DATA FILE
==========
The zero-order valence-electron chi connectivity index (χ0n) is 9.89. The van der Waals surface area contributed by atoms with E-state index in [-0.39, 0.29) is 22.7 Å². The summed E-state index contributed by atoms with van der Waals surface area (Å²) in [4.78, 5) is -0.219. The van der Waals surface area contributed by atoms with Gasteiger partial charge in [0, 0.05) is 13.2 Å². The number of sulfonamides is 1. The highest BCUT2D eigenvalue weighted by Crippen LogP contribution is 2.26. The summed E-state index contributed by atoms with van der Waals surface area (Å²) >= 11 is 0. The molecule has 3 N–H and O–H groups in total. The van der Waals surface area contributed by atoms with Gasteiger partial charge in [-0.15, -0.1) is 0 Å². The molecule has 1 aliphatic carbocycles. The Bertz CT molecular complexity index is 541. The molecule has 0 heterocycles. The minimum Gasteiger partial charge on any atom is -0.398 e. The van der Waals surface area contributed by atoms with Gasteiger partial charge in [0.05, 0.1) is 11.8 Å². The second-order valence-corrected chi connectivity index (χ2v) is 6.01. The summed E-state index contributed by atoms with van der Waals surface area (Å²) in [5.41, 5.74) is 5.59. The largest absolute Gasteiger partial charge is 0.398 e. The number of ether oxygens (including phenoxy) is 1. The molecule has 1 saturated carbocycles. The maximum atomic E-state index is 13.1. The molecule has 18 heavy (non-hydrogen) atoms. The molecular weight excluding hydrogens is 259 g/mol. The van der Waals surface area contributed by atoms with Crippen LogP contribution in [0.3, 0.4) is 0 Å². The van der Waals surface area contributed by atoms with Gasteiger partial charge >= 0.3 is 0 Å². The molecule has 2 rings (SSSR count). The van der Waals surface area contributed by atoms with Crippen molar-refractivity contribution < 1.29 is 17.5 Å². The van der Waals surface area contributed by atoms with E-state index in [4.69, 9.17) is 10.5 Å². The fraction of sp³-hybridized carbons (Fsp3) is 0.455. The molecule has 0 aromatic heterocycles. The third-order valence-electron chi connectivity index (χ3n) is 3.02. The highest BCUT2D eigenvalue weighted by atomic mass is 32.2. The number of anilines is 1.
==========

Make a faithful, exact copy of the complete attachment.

The zero-order valence-electron chi connectivity index (χ0n) is 9.89. The van der Waals surface area contributed by atoms with E-state index in [-0.39, 0.29) is 22.7 Å². The summed E-state index contributed by atoms with van der Waals surface area (Å²) in [4.78, 5) is -0.219. The van der Waals surface area contributed by atoms with Gasteiger partial charge in [0, 0.05) is 13.2 Å². The number of sulfonamides is 1. The highest BCUT2D eigenvalue weighted by Crippen LogP contribution is 2.26. The summed E-state index contributed by atoms with van der Waals surface area (Å²) >= 11 is 0. The molecule has 3 N–H and O–H groups in total. The van der Waals surface area contributed by atoms with Gasteiger partial charge in [-0.15, -0.1) is 0 Å². The molecule has 1 aliphatic carbocycles. The Bertz CT molecular complexity index is 541. The molecule has 0 heterocycles. The minimum Gasteiger partial charge on any atom is -0.398 e. The van der Waals surface area contributed by atoms with Gasteiger partial charge in [0.05, 0.1) is 11.8 Å². The second-order valence-corrected chi connectivity index (χ2v) is 6.01. The summed E-state index contributed by atoms with van der Waals surface area (Å²) in [5.41, 5.74) is 5.59. The largest absolute Gasteiger partial charge is 0.398 e. The number of ether oxygens (including phenoxy) is 1. The molecule has 1 saturated carbocycles. The maximum atomic E-state index is 13.1. The molecule has 18 heavy (non-hydrogen) atoms. The molecular weight excluding hydrogens is 259 g/mol. The van der Waals surface area contributed by atoms with Crippen LogP contribution in [0.3, 0.4) is 0 Å². The van der Waals surface area contributed by atoms with Gasteiger partial charge >= 0.3 is 0 Å². The molecule has 2 rings (SSSR count). The van der Waals surface area contributed by atoms with Crippen molar-refractivity contribution < 1.29 is 17.5 Å². The van der Waals surface area contributed by atoms with E-state index in [4.69, 9.17) is 10.5 Å². The fraction of sp³-hybridized carbons (Fsp3) is 0.455. The molecule has 0 aromatic heterocycles. The third-order valence-electron chi connectivity index (χ3n) is 3.02. The highest BCUT2D eigenvalue weighted by atomic mass is 32.2. The number of anilines is 1.